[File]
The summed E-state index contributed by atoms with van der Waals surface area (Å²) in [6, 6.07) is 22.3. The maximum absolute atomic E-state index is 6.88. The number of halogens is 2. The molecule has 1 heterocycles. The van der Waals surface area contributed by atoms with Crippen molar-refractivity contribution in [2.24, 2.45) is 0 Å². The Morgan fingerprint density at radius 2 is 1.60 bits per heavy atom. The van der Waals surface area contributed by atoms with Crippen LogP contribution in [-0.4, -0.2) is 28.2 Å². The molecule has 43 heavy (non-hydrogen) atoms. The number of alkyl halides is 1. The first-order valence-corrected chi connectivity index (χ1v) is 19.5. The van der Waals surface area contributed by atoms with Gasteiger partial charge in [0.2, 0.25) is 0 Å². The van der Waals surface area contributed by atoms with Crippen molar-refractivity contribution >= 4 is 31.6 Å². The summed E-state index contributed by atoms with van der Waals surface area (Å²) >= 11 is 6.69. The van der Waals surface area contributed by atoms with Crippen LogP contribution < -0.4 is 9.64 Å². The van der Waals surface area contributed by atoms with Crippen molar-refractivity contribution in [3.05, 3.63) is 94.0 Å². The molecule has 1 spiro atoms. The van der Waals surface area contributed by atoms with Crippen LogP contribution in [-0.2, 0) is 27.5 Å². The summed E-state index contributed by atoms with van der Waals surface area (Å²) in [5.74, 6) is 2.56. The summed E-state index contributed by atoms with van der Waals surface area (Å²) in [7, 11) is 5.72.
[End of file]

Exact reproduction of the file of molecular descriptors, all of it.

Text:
The summed E-state index contributed by atoms with van der Waals surface area (Å²) in [6, 6.07) is 22.3. The maximum absolute atomic E-state index is 6.88. The number of halogens is 2. The molecule has 1 heterocycles. The van der Waals surface area contributed by atoms with Crippen molar-refractivity contribution in [2.24, 2.45) is 0 Å². The Morgan fingerprint density at radius 2 is 1.60 bits per heavy atom. The van der Waals surface area contributed by atoms with Crippen LogP contribution in [-0.4, -0.2) is 28.2 Å². The molecule has 43 heavy (non-hydrogen) atoms. The number of alkyl halides is 1. The first-order valence-corrected chi connectivity index (χ1v) is 19.5. The van der Waals surface area contributed by atoms with Gasteiger partial charge in [0.2, 0.25) is 0 Å². The van der Waals surface area contributed by atoms with Crippen molar-refractivity contribution >= 4 is 31.6 Å². The summed E-state index contributed by atoms with van der Waals surface area (Å²) >= 11 is 6.69. The van der Waals surface area contributed by atoms with Crippen LogP contribution < -0.4 is 9.64 Å². The van der Waals surface area contributed by atoms with Crippen molar-refractivity contribution in [3.05, 3.63) is 94.0 Å². The molecule has 1 spiro atoms. The van der Waals surface area contributed by atoms with Crippen LogP contribution in [-0.2, 0) is 27.5 Å². The summed E-state index contributed by atoms with van der Waals surface area (Å²) in [5.74, 6) is 2.56. The summed E-state index contributed by atoms with van der Waals surface area (Å²) in [7, 11) is 5.72.